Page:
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Personalized Learning Blog

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K-12 Education Resources

The latest on all student-centered models, leadership development, strategic planning, teacher retention, and all things innovation in K-12 education. We answer questions before you think to ask them.

Justin Toomer

Justin Toomer is a Design Principal at Education Elements, working with the Design & Implementation team to help districts and their schools around the country improve their student growth and success. A first-generation college graduate, he began his teaching career in Colorado with an intention to increase the opportunities for all students to access a quality and equitable academic experience. He has experienced success working in independent, public, and charter schools; and has taught at the elementary, middle, and high school level. After teaching, Justin took an administrative position as Dean of Students at the Denver School of Science and Technology, where he set and led the school’s vision for its culture, support, and accountability systems. He has provided Personalized Learning consulting services with the Kenai Peninsula Borough School District, Kansas State Department of Education, Corcoran Unified School District, and Fresno Unified School District.

Blog Feature

The Giraffe Award: How a Small Celebration Can Change Your Team’s Culture

As a first generation college graduate, I recognize daily the impact my investment in a quality academic experience has had on my life. This understanding drove my passion to provide a similar opportunity to as many young people as possible; leading me across the graduation stage, diploma gripped tightly in hand, right back into the classroom. Except this time, it was my classroom. Being on the other side of that teacher table was a role that I did not take lightly, and I engaged in my work each day operating under the belief that any slip ups in classroom management or poorly executed lesson plans would result in the loss of precious moments for my students to learn and grow. I singularly considered my work to be “serious”, and very quickly found this disposition to be exhausting. The vision I had upon entering the role, one that many new educators have, was fading fast, and I was fortunate to be on a team that understood this reality and had a support system in place to address it.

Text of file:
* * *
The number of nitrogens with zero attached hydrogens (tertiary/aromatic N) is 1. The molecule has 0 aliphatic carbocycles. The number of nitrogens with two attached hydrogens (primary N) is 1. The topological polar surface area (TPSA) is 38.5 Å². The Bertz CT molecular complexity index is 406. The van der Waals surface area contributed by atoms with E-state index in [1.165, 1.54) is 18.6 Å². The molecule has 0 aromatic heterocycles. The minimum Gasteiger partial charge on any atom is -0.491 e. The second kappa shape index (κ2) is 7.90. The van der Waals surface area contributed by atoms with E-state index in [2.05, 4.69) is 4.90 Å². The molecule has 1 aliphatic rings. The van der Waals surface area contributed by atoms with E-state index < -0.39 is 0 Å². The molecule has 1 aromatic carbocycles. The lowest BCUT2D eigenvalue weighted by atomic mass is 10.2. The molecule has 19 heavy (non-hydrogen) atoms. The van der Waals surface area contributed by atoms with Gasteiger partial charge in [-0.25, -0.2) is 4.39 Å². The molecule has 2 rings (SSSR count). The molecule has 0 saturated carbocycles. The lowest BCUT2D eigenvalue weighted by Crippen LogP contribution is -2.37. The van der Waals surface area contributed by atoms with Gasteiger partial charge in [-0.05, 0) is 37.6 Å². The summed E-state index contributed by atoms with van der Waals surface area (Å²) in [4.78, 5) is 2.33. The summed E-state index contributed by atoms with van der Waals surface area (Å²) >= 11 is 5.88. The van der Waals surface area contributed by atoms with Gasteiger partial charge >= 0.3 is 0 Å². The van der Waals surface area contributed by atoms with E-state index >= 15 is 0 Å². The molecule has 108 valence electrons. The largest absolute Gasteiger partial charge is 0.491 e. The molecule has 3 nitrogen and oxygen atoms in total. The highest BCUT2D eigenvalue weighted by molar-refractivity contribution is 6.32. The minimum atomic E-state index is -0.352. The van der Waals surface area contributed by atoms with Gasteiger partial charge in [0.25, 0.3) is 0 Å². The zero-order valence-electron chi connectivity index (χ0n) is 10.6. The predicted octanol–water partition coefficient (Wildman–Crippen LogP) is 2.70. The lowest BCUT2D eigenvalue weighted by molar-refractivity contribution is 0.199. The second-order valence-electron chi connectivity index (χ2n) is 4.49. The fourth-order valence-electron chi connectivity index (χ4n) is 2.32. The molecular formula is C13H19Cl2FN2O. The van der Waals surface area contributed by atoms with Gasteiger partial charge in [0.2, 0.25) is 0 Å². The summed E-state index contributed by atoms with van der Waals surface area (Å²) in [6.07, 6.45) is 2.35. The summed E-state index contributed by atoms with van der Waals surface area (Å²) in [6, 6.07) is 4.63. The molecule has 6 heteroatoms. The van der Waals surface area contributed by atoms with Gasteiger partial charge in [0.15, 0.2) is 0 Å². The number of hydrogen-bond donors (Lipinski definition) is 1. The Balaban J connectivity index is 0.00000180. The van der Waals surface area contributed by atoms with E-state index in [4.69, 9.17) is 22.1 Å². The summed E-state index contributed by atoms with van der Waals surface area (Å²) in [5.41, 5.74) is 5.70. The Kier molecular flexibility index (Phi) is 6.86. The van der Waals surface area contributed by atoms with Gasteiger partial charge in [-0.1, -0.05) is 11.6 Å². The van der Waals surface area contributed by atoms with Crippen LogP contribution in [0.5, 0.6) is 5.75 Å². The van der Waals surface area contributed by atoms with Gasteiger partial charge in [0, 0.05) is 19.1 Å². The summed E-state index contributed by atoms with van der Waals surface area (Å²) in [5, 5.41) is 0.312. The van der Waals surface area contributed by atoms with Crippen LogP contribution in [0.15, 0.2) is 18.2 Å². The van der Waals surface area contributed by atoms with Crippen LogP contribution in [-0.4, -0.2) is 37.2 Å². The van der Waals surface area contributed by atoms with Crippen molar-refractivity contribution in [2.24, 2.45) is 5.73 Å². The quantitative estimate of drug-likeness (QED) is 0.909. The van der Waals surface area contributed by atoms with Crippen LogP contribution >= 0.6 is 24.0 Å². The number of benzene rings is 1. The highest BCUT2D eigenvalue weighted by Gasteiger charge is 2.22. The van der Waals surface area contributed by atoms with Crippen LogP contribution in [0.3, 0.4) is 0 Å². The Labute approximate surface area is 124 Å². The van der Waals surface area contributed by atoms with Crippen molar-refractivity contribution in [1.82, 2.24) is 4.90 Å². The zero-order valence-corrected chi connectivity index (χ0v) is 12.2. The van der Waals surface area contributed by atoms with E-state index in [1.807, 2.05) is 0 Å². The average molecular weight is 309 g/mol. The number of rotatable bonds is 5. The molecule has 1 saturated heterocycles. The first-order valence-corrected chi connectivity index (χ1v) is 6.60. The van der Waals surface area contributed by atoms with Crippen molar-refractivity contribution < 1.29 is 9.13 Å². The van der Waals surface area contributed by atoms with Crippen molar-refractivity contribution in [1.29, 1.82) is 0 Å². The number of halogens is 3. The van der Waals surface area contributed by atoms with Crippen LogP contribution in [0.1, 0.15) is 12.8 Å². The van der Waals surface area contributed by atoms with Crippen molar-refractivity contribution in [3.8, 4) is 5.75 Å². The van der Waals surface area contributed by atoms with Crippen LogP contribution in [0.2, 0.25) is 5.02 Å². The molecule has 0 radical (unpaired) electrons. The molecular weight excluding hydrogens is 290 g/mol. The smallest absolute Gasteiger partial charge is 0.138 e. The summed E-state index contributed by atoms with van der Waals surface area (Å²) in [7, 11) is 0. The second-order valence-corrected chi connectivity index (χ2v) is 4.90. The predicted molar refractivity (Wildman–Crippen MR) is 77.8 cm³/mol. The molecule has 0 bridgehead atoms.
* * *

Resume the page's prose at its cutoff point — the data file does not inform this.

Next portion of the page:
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Blog Feature

Innovative Leadership  |  School Districts  |  Teacher Retention

Attract and Retain Teachers with Effective Methods Using Data to Define Needs

Teaching, often considered one of the most noble professions one can pursue, has been a consistent driver of the innovation and ideas that progress society forward. Great leaders, creators, and thinkers have been fostered in some way by a teacher who engaged, mentored, and motivated them to achieve their goals. Yet though the demand for talented, caring educators has never been higher, the pool of applicants continues to dwindle. Teachers are leaving the profession in record numbers with complaints of burnout, and young people are deciding to pursue careers in fields that are perceived to be more lucrative and stable.

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Blog Feature

Innovative Leadership  |  School Districts  |  Teams & Culture

The NEW Team Habits: Fostering a Culture of Belonging Through Meeting Check-Ins

How are you? What is bringing you to this blog post today? What is top of mind for you as you’re reading this? Would you rather have the ability to fly or read minds?   Did those questions interest or engage you? Are you now mulling over your current feelings or intentions? Or did you stop reading entirely to properly dedicate your attention to choosing between superpowers? Regardless of your actions, the questions I posed required you to pause for a moment, consider your thoughts, and engage with your imagination. These abilities are vital to our roles as educators - we are consistently tasked with keeping calm through perceived chaos, being conscientious of the numerous needs of others, and maintaining a level of creativity to capture the attention of students. Yet in schools and districts across the country, very little time – our most precious resource as educators – is dedicated to the exploration and development of those skills.

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Blog Feature

Innovative Leadership  |  Personalized Learning  |  Professional Development  |  Teacher Retention

The New “PD”: How Shifting from Professional to Personalized Development Will Improve Your Workshops

August is an important month for school leaders; it is the last opportunity to reflect, recharge, and realign on your personal and shared goals before the school year officially kicks off. While there is no debate that we all want better student outcomes, many discussions occur during this period regarding the best methods to employ. One of the most important systems to take into account is how your leadership team will structure the professional development (PD) curriculum and options that are presented to your staff this upcoming school year. As educators, we understand the importance of modeling our thinking and actions, and this is no different when it comes to PD. During my time as a school leader, it was important for me to acknowledge that if I was going to demand that our teachers be empathetic and innovative in their implementation of personalized learning, then we as school leaders must provide those same personalized qualities in the development opportunities we offer.

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